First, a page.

Background: Haemodialysis is the commonest method of Renal Replacement Therapy in Nigeria. Despite an advancement in the technicality and better understanding of haemodialysis, a number of complications are known to be associated with this procedure..
Objective: We aimed to highlight our experiences and share some of the uncommon complications encountered during haemodialysis and present the outcome of our patients.
Subjects and methods: A retrospective review of 101 patients during the last two years was done. Data extracted include: sociodemographic characteristic, aetiology of kidney disease, type of vascular access, intradialytic complication and outcome of treatment.
Results: The total number of dialysis session during the period was 823. Males constituted a higher proportion (64.4%) and were found to be older than female patients 49.8 vs 42.8 years (P=0.001).
Majority (89.1%) had chronic kidney disease while chronic glomerulonephritis was the main cause of CKD as seen in about 45% of the patient.
Due to the cost implication, only 2(1.98%) were able to undergo 3 sessions of dialysis per week for up to 1 month.
Vascular access was femoral (66.3%), internal jugular vein (25.7%), while only 2% used Artero-venous-fistula and one patient had femoral vessel pseudoaneurysm from frequent cannulation.
The commonest complication was hypotension which was present in 15.8%. Twenty-eight deaths were recorded, 44(43%) were either lost to follow up or absconded while 5% were transplanted at a referral centre.
Conclusion: Challenges of renal replacement therapy is overwhelming in our country due to poor human and financial resources. Early diagnosis and adequate government support are advocated.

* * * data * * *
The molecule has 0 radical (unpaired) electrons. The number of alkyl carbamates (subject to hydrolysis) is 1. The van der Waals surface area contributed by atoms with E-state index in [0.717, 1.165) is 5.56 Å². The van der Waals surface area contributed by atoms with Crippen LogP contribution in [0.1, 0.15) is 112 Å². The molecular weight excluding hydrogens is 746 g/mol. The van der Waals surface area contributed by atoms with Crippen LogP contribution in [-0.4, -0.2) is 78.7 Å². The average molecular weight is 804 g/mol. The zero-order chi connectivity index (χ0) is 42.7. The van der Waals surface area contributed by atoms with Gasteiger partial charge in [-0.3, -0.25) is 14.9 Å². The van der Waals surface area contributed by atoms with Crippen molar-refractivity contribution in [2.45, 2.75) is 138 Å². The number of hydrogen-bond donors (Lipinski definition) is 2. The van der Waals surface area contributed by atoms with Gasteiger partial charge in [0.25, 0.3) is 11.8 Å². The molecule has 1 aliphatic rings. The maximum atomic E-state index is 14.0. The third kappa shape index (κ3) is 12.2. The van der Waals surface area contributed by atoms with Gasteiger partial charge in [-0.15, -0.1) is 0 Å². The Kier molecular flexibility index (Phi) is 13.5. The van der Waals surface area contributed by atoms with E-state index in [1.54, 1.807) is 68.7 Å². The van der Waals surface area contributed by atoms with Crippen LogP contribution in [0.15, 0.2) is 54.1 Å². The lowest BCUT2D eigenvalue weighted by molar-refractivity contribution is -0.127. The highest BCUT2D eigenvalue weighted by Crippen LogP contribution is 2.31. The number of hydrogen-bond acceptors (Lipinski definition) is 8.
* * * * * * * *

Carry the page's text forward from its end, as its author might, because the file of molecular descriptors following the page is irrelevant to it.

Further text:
Emilio Rey-Vela, Jesús Muñoz, Rodrigo Daza-Arnedo, Rodrigo Daza-Arnedo, Katherin Portela-Buelvas, Nehomar Pájaro-Galvis*, Víctor Leal-Martínez, Emilio Abuabara-Franco, José Cabrales-Juan, Leonardo Marín, Lucas Daza, Samuel Cuadro, Emir Ortiz, María Raad-Sarabia, Cesar Ferrer, Alejandra Prada, Greisy González, Elkin Mendoza, Klearly Tinoco, Jorge Camacho, Joel Ortega, Carlos Tobón, Juan Montes, Jorge Coronado, Luis Salgado-Montiel, José Correa, Fabio Salas, Amilkar Almanza-Hurtado and Miguel Aguilar-Schorborg
Introduction: Acute kidney injury (AKI) is one of the complications associated with severe COVID-19 infection, and it can present in up to 20% to 40% of the cases; of these, approximately 20% will require renal replacement therapy (RRT).
Objective: To establish clinical and laboratory characteristics in a group of patients from Colombia with COVID-19 infection and AKI that received intermittent and prolonged RRT with the GENIUS® 90 technology in between March and July 2020.
Design: Cross-sectional study.
Results: 78.9% of participants were men and 21.1% were women. The main comorbidities were the following: Hypertension (65.3%), diabetes mellitus (38.9%), obesity (26.3%), cancer (5.3%), Chronic obstructive pulmonary disease (11.6%), cardiovascular disease (23.2%), active smoking (11.6%). 33.7% had chronic kidney disease (CKD) in the average serum creatinine on admission was 4.4 mg/dl.
The following inflammatory markers were elevated: C-reactive protein (CRP), d-dimer and ferritin (20.3 mg/dl, 931mcg/l and 1174 ng/ml, respectively). 63.5% of patients underwent sustained low-efficiency dialysis (SLED) (6 to 12 hours) and the rest of the patients (36.35%) underwent conventional hemodialysis (less than 4 hours). The mortality of the total patient sample was 36.9%, lower in patients with CKD than in patients with no previous renal disease history (18.7% and 40.1%, respectively).
Conclusion: Renal complications are frequent in patients with severe COVID-19. The development of AKI could be an isolated prognostic marker associated with an increase in mortality in patients with COVID-19, and one of the options is intermittent and prolonged RRT with the GENIUS® 90 system.
Severe Acute Kidney Injury (AKI) is a common, serious problem affecting critically ill children that lacks effective treatment options. Currently, there are no treatment options for AKI other than supportive care. Continuous renal replacement therapy (CRRT) is employed to reduce Fluid Overload (FO) burden and treat metabolic disturbances in AKI. Identifying patients upon admission who may require CRRT has potential clinical care implications. The aim of this study was to determine if the RAI had diagnostic capabilities to identify patients who would require CRRT.